Those of you that saw my blog from Monday will know that David Cameron will today shake hands with the Prime Ministers and Presidents of the eight Nordic and Baltic countries at the front door of No10 Downing Street at the beginning of the UK Nordic Baltic Summit. As I said in that blog, this is no ordinary summit but rather an exercise in alternative summitry. Or asummitry, to coin a term. It will be a fascinating couple of days.
The brakes are released today when Lord Green hosts a trade conference in London with leading business figures from across the Nordic and Baltic nations. The conference aims to put a further burst of energy into trade and investment among the nine countries, especially in the areas of low carbon and technology and innovation.
But this is an exercise that builds on a recent track record of considerable achievement. The Nordic and Baltic countries are key partners in trade and inward investment – two-way trade in goods and services is worth over £50bn a year, a figure that roughly equates to the value of our trade with France. Last year saw a 13% rise in foreign direct investment in the UK from the Nordic markets. We also share an ambitious approach to building out the low-carbon economy and taking advantage of moving early into green goods and services to ensure that we both lead the push for a sustainable global economy and put our businesses in the box seat to capitalise on this new economy as it rolls out across the world. Today’s event in London is also an opportunity to remind our trade and investment partners in the Nordic and Baltic region that the UK is the number one location in Europe for inward investment and the number one location to do business. And in low carbon energy we are probably the most ambitious nation in Europe.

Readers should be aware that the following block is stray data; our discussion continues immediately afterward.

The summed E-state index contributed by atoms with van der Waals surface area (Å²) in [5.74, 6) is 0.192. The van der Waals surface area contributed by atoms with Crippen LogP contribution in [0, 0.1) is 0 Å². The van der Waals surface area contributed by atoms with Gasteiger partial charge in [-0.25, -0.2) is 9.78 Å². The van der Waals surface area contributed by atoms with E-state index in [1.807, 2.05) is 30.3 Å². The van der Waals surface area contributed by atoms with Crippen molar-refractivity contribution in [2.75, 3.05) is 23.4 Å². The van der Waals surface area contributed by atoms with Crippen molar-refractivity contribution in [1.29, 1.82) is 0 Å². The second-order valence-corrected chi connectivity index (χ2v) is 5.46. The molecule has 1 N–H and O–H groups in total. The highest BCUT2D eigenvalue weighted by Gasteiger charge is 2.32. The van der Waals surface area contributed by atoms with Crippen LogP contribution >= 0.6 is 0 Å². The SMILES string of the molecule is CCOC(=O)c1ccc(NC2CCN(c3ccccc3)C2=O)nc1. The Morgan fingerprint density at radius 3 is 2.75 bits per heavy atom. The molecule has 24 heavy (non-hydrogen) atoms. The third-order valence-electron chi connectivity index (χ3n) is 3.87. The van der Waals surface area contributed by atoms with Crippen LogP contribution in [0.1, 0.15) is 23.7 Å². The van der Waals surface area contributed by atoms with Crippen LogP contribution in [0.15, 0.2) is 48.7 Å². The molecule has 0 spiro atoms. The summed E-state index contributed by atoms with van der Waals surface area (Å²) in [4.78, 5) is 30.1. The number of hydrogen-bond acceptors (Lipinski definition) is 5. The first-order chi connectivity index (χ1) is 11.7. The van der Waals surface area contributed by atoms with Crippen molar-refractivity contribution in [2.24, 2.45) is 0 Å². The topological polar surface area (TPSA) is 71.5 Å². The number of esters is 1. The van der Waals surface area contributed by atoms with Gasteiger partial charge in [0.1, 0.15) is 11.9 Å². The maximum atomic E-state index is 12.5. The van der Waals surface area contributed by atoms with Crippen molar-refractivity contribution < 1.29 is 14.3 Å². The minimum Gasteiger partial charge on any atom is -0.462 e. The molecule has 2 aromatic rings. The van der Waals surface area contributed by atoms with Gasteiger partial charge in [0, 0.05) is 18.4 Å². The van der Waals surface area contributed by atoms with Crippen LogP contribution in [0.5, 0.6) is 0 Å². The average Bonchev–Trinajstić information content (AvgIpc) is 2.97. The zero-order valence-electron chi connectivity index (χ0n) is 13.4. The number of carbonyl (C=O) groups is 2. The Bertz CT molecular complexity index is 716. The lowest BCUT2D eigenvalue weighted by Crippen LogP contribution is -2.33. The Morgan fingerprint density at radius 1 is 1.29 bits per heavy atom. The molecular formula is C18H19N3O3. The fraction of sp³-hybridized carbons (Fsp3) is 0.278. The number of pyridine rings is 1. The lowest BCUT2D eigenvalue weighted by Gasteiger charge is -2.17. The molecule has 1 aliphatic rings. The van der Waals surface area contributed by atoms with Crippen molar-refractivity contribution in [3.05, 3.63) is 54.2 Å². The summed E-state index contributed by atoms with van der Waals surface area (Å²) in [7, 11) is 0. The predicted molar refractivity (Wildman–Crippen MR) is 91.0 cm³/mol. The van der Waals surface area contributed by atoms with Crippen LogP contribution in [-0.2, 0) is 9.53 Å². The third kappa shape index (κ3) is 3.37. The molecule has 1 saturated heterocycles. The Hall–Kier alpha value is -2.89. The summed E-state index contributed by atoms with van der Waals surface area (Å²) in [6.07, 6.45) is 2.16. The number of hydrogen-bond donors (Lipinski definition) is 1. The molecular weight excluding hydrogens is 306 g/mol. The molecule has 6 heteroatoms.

OK, so that’s a big claim to make. But we have reason to make it. The UK has the largest offshore wind market in the world, with the potential to account for 32GW of electricity generation by 2020 – enough to supply 25% of the UK’s energy needs. This creates huge inward investment opportunities. We have a highly skilled workforce with experience in working offshore, world-leading testing infrastructure under construction in the north east of England, and strong companies already active in the sector: both home-grown such as JDR Cables, and inward investors such as Dong, Vestas, Vattenfall, Statoil – companies from – you guessed it – the Nordic and Baltic region. And to encourage manufacturing companies to set up here the Government has announced up to £60m to support the establishment of offshore wind manufacturing at ports sites in England while the Scottish Government is providing a further £70m for port infrastructure in Scottish ports.
So we’ve a lot of work to do together. Asummitrically, too.